D&D General Books in the Wizard's Library

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Tenser's Guide to Gemstones and their Reputed Magical Properties, volume 1 of 12. A hand-copied tome with a blue velvet cover and fragile pages made of vellum. However, the thin vellum allows an individual to use a candle or more powerful light source to project the page upon a wall or other surface to allow the minute print to be read much easier. As the cover states it is an overview of various gemstones with the reputed magical properties associated with them. About half-way through the book, it devotes a full page to each gemstone, with a cutting diagram "to maximize the focus of magic" and instructions to properly enchant the stone to power a magical item (and an example magical item). Most entries also contain recipes to mix the gemstone with herbs, oils, and chants - then swallow. These create magical gastroliths, stones that remain in the stomach and provide magical benefits, sort of like internal ioun stones. Normally, an individual can only retain a single gastrolith, and swallowing another cause previous ones to be regurgitated. There are hints throughout the series that powerful individuals can keep down more than one - perhaps up to three at a time.

The first book has a summary of all gemstones and covers in detail from A - Agate to C - Corundum. Other volumes cover the remaining gemstones. Some copies that are signed by Tenser himself often contain a special and unique recipe not found in any other copies. Also, there exists a 13th "addendum" volume that covers gemstones that were missed in the original volumes, as well as specific gemstone-related magical items, including a recipe to create the legendary Crook of Rao.
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Blue Orange

Gone to Texas
What, no fiction?

Promise & Prestidigitation. This long and intricate love story involving an impoverished but bright wizardress and an arrogant but good-hearted wealthy noble wizard has been passed around many times among wizards in magical colleges, and has inspired many, many imitators. From the opening line, "It is a truth universally acknowledged that a young wizard in possession of a good fortune must be in want of a spouse", to the happy ending, the book is acclaimed for its literary values and one can often find well-thumbed copies of it in any wizard's library.

Archmage of the Rings. This long, realistic story of a group of junior wizards on a quest to destroy a cursed relic with only the occasional warrior to deal with nonmagical threats is acclaimed for its psychological realism, and is well-known for starting off the lengthy trend of gritty stories about wizards and other magic users struggling with the difficulties of dealing with magic use in the modern era. It's particularly notable for its many well-rendered accounts of love affairs between the characters.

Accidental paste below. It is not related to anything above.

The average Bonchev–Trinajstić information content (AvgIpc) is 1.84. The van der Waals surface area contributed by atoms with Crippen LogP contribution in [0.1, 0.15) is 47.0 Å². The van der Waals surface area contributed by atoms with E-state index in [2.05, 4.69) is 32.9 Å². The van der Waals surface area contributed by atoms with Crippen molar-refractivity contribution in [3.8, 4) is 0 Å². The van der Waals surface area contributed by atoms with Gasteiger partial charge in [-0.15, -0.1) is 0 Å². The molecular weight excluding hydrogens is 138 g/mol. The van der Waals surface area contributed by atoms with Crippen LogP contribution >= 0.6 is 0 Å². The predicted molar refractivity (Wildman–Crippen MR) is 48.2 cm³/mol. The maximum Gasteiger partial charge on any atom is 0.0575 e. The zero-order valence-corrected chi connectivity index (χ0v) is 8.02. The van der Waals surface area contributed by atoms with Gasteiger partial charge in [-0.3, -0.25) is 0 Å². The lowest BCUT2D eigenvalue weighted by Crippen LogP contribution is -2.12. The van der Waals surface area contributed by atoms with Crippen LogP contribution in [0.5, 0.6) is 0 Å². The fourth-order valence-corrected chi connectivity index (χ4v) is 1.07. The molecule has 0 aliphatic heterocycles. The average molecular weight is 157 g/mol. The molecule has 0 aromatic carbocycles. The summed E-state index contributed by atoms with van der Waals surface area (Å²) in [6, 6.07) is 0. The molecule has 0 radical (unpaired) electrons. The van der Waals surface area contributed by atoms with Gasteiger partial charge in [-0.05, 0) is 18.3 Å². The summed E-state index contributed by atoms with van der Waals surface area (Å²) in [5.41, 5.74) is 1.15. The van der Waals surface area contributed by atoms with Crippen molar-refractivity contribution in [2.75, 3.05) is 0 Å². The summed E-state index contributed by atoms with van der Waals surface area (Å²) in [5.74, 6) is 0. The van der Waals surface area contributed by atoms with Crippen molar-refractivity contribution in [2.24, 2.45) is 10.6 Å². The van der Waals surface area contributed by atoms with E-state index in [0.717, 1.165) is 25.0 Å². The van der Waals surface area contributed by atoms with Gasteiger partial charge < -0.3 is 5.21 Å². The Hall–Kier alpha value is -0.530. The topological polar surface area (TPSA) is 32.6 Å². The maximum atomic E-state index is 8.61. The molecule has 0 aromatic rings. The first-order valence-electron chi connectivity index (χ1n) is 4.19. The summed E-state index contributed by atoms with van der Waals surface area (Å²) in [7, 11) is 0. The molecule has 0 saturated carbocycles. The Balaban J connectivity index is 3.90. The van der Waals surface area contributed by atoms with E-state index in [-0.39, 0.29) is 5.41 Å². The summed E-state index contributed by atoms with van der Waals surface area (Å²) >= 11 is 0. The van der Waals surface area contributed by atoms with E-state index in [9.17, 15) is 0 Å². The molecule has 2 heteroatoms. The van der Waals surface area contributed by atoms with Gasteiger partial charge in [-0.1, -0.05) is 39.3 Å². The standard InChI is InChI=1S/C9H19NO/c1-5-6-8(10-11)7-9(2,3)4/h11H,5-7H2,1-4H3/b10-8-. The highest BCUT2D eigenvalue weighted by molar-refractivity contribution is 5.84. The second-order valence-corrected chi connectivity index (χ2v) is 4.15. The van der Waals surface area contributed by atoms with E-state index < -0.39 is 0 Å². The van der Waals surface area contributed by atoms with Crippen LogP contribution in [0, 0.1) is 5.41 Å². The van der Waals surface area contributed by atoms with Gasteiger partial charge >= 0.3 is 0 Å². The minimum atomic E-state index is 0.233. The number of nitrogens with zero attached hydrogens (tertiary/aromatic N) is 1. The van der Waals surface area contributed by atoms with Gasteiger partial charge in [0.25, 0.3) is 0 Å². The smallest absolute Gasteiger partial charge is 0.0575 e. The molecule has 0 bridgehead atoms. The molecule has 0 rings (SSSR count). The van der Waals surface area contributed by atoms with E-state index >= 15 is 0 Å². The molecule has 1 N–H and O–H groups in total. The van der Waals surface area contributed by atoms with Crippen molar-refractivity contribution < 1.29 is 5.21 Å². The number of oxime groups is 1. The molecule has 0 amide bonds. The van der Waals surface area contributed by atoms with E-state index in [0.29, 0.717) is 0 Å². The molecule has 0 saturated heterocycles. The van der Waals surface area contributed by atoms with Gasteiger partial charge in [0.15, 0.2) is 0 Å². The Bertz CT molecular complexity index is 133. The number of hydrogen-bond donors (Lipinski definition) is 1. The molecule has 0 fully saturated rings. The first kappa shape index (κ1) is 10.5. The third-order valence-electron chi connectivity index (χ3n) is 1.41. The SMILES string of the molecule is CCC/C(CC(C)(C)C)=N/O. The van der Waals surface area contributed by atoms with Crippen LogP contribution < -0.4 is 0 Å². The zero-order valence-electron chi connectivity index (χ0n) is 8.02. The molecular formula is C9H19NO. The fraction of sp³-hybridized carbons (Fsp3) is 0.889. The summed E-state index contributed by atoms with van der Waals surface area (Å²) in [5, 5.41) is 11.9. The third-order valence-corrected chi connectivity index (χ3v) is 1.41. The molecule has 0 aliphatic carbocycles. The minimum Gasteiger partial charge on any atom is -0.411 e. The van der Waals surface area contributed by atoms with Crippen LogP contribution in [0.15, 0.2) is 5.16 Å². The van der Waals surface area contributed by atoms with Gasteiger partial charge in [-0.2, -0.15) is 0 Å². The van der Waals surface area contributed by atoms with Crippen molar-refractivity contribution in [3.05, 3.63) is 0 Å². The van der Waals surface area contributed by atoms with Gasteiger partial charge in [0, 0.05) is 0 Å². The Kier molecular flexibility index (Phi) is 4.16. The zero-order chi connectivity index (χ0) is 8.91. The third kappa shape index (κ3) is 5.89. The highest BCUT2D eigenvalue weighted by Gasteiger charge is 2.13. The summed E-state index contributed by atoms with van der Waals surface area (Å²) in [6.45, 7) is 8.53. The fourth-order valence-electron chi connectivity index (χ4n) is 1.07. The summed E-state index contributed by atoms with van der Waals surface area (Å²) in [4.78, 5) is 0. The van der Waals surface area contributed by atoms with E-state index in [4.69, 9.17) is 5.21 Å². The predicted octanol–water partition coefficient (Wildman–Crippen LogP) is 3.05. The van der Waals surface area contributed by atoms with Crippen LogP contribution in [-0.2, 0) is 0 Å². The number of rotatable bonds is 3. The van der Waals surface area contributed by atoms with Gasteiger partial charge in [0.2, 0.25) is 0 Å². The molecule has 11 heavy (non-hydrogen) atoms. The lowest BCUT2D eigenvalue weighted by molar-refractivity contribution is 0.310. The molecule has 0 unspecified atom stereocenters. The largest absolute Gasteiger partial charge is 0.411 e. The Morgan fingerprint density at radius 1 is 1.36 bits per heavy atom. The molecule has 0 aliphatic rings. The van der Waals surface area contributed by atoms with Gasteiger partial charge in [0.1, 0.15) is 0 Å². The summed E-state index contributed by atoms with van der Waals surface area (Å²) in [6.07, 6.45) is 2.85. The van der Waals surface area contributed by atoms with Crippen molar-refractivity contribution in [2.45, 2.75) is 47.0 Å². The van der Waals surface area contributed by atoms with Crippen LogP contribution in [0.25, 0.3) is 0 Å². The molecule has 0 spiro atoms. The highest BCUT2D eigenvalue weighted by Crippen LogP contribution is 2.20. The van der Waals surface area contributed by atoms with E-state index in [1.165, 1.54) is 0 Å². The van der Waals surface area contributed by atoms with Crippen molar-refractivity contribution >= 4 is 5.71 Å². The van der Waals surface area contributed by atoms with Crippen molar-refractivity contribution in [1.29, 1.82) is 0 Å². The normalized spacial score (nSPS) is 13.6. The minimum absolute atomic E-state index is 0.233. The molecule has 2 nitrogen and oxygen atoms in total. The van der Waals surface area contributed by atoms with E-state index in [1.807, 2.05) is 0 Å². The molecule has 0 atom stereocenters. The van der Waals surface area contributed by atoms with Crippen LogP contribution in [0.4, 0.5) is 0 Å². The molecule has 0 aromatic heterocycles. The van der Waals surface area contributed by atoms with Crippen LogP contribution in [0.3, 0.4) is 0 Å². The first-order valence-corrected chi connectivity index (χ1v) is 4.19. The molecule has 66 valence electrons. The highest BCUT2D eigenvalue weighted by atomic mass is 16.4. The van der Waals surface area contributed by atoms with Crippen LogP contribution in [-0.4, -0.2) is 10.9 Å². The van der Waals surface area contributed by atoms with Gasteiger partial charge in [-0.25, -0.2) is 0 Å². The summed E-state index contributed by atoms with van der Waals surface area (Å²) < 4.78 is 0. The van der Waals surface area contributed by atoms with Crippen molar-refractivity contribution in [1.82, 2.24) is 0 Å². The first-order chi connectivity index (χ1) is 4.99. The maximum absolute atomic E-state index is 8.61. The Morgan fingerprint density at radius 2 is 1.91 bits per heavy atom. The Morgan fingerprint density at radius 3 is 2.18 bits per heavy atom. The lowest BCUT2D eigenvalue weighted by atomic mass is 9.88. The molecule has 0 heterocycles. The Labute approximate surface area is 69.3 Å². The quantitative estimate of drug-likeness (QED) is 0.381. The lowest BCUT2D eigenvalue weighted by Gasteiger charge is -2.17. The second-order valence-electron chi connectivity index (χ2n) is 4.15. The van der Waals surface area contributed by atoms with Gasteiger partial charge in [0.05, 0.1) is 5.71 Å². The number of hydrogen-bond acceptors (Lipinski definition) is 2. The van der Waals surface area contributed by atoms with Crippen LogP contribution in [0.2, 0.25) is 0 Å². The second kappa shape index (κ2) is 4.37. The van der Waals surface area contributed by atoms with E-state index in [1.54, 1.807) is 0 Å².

Fifty Shades of Gray Ooze. This notorious text is long execrated for its literary style (or lack thereof), but is nonetheless well-known to be very popular and often found hidden behind other books in a sufficiently large library. The plot involving a young sorceress and a plasmid with singular tastes is despised by all wizardly authorities, not least because its invocation of an 'inner goddess' is feared to invoke rivalries with the always-magophobic clerical groups. (The use of rings of regeneration in connection with certain acts was also feared to start an unfortunate trend.)

Papers & Paychecks. This complicated game involving the use of dice seeks to simulate the adventures of people in a low-magic or no-magic world, with the success or failure of an action dependent on numerical checks against characteristics. Magic is replaced by "technology", a complicated form of artificing which makes use of the natural properties of substances without access to the magical Weave. It is known to have enthusiasts among many wizards, oddly enough. Newer editions under the titles Cellphones & Computers and Smartphones & Social Media, add new forms of "technology", and changes to the imaginary society of the game. Response to these has been mixed among the enthusiasts of the game, and has even led to the emergence of 'Original Technology Return' versions jettisoning some of the newer forms of "technology" and more similar in rules to older versions.

Not books, but there are some relatively low-impact system-agnostic magical curiosities on my blog that might be found in a wizard's study:

Edifying Lamp - Quite handy sometimes but awkward to use in the field thanks to its numerous quirks.

Belated Mirror - Usually placed so that it reflects the bookshelves as a sort of nighttime security camera, and during the day it's another bit of weirdness as it won't be reflecting current events.

33 Chessmen - Enchanted chess set and divinatory tool of sorts. Even the wizard who owns the study might be surprised to find it on their shelves, since its creator is fond of leaving these things around for others to find - like adventurers looting a wizard's house.

Ockmock's Unearthly Ear Trumpet - A bit more sinister in tone than the rest, but a scholar might reasonably find innocent uses for this thing - and it fits on a shelf nicely.

Voidrunner's Codex

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